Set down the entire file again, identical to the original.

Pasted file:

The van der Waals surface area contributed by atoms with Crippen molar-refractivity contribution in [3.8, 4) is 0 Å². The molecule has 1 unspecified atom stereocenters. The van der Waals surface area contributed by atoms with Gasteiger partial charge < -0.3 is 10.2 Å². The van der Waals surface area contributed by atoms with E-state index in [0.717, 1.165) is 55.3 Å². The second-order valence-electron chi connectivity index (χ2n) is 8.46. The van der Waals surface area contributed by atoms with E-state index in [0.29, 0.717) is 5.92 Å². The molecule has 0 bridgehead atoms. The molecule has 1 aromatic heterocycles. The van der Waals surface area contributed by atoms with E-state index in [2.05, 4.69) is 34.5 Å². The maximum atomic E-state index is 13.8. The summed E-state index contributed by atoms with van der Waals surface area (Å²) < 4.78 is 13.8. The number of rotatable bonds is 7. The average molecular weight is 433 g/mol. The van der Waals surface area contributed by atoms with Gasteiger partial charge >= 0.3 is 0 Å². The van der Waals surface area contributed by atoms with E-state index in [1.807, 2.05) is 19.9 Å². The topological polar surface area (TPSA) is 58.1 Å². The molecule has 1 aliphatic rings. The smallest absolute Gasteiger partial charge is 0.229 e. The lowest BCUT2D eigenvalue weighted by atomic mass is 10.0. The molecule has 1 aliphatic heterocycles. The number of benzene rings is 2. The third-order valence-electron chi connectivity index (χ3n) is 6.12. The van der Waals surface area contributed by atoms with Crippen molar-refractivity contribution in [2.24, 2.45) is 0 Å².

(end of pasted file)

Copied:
The van der Waals surface area contributed by atoms with Crippen molar-refractivity contribution in [3.8, 4) is 0 Å². The molecule has 1 unspecified atom stereocenters. The van der Waals surface area contributed by atoms with Gasteiger partial charge < -0.3 is 10.2 Å². The van der Waals surface area contributed by atoms with E-state index in [0.717, 1.165) is 55.3 Å². The second-order valence-electron chi connectivity index (χ2n) is 8.46. The van der Waals surface area contributed by atoms with E-state index in [0.29, 0.717) is 5.92 Å². The molecule has 0 bridgehead atoms. The molecule has 1 aromatic heterocycles. The van der Waals surface area contributed by atoms with E-state index in [2.05, 4.69) is 34.5 Å². The maximum atomic E-state index is 13.8. The summed E-state index contributed by atoms with van der Waals surface area (Å²) < 4.78 is 13.8. The number of rotatable bonds is 7. The average molecular weight is 433 g/mol. The van der Waals surface area contributed by atoms with Gasteiger partial charge >= 0.3 is 0 Å². The van der Waals surface area contributed by atoms with E-state index in [1.807, 2.05) is 19.9 Å². The topological polar surface area (TPSA) is 58.1 Å². The molecule has 1 aliphatic rings. The smallest absolute Gasteiger partial charge is 0.229 e. The lowest BCUT2D eigenvalue weighted by atomic mass is 10.0. The molecule has 1 aliphatic heterocycles. The number of benzene rings is 2. The third-order valence-electron chi connectivity index (χ3n) is 6.12. The van der Waals surface area contributed by atoms with Crippen molar-refractivity contribution in [2.24, 2.45) is 0 Å².